I didn’t really like it, but didn’t really mind either, the largest issue being the loss of time. Although I had freed up a number of weeks to allow for this trip, I still had clients to think about. I couldn’t come back weeks later as planned. We decided to use the engine to maintain some speed. There was enough diesel on board so, if necessary, we could use the engine for a couple of days on end. Only fifteen minutes later however, the engine broke down. I freaked. We were in the middle of the Bermuda triangle with no winds and no engine. No engine makes it impossible to generate electricity. No electricity means no navigation, no lights, no RADAR, no toilet, etc. We were halfway St. Maarten and Bermuda. I freaked. When I was in my early teens, like most kids my age, I was very interested in “the unexplained”. Stuff like UFOs, Egypt, Nasca and, yes, the Bermuda Triangle. Now being stuck myself right in the middle of it, thoughts of our boat becoming a statistic kept on going through my mind. Later, I learned that every year, “60 boats and 4 planes still disappear”
During one of my watches, shortly after the engine had broken down, we were floating around, not being able to do much of anything. I looked up, at the mast, and realized that I was sitting below a huge cross, the boat being like a floating coffin. However, I survived, with reasonable sanity, so I guess I countered the point.
The worst was still to come. After the period with no winds, winds slowly returned and, some two days, later we were getting 30 knot winds straight from the back. Still using the Spinnaker (a huge sail), we occasionally got over 10 knots! Then, very suddenly and with little warning, the wind turned a full 180 degrees. So we were on a sailing boat and the wind was coming from the exact direction we were headed. Not good. In addition, the current was still going north, which resulted in significant waves rolling in from the North.â€¨
The only option you have when the wind is coming from the direction you’re heading in, is to make a zigzag like motion, each time making sure the wind comes in at about 40 degrees, alternatively on the left and on the right. It increases your travel distance significantly, but it’s your only choice. This was going to affect our travel time too, of course, but that wasn’t the worst. With the wind and waves coming from the north, we were alternating between NE and NW, meaning that the surface of the hull on which the waves could break was maximized. Every time we would hit a wave, and this was every 5 seconds or so, a very loud “THUD” was followed by a drop, as we would clear the wave. Additionally, since the wind was strong, the boat was hanging on a 50 degrees or more angle. This went on for some 30 hours. During the night, the wind also occasionally suddenly shifted from NNE to NNW. If you’re not quick enough to alter your course when this happens, the sails can get “blocked”, where one is bent one way and the other sail the other way. If this happens, the boat isn’t propelled anymore by the wind and you’re just afloat, riding the waves any which way they prefer to take you. I was terrified.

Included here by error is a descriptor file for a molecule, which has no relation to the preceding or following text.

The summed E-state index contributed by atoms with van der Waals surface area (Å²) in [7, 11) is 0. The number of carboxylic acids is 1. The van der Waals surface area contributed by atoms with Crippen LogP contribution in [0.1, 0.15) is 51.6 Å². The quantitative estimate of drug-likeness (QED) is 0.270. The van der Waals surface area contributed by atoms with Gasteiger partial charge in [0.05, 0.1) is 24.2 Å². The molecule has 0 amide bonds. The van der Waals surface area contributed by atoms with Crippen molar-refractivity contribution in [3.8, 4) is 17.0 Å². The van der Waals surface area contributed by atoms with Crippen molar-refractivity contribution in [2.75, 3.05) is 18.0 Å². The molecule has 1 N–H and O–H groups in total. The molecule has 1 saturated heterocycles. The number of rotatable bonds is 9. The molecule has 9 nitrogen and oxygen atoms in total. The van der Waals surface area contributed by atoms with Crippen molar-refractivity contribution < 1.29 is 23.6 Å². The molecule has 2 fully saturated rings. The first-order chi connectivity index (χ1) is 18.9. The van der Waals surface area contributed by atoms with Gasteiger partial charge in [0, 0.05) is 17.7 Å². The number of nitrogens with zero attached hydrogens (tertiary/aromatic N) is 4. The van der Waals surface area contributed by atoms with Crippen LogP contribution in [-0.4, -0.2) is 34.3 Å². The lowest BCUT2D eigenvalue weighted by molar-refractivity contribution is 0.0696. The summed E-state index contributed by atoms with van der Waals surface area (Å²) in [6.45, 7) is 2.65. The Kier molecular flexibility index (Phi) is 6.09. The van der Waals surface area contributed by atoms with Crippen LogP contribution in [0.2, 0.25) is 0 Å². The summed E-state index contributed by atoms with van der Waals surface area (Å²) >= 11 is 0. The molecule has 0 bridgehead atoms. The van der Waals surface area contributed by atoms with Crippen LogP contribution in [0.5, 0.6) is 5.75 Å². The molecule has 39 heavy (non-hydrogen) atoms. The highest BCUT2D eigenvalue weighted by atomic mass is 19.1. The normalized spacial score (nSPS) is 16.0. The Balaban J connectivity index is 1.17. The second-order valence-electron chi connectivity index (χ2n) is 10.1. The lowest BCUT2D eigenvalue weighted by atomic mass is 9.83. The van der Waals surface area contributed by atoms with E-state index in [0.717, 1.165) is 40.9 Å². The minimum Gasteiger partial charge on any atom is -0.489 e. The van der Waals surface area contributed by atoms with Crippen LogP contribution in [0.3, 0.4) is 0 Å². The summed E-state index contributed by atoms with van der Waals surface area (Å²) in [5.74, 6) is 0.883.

The 30 hours that the storm lasted were easily the scariest part of the trip, if not the scariest part of my life. I thought I was over the fears I had for the sea as a kid. Apparently I was wrong. It took a couple of days for me to make the decision, but did call it a day. I was going home.
A rematch? Most certainly, but not anytime soon.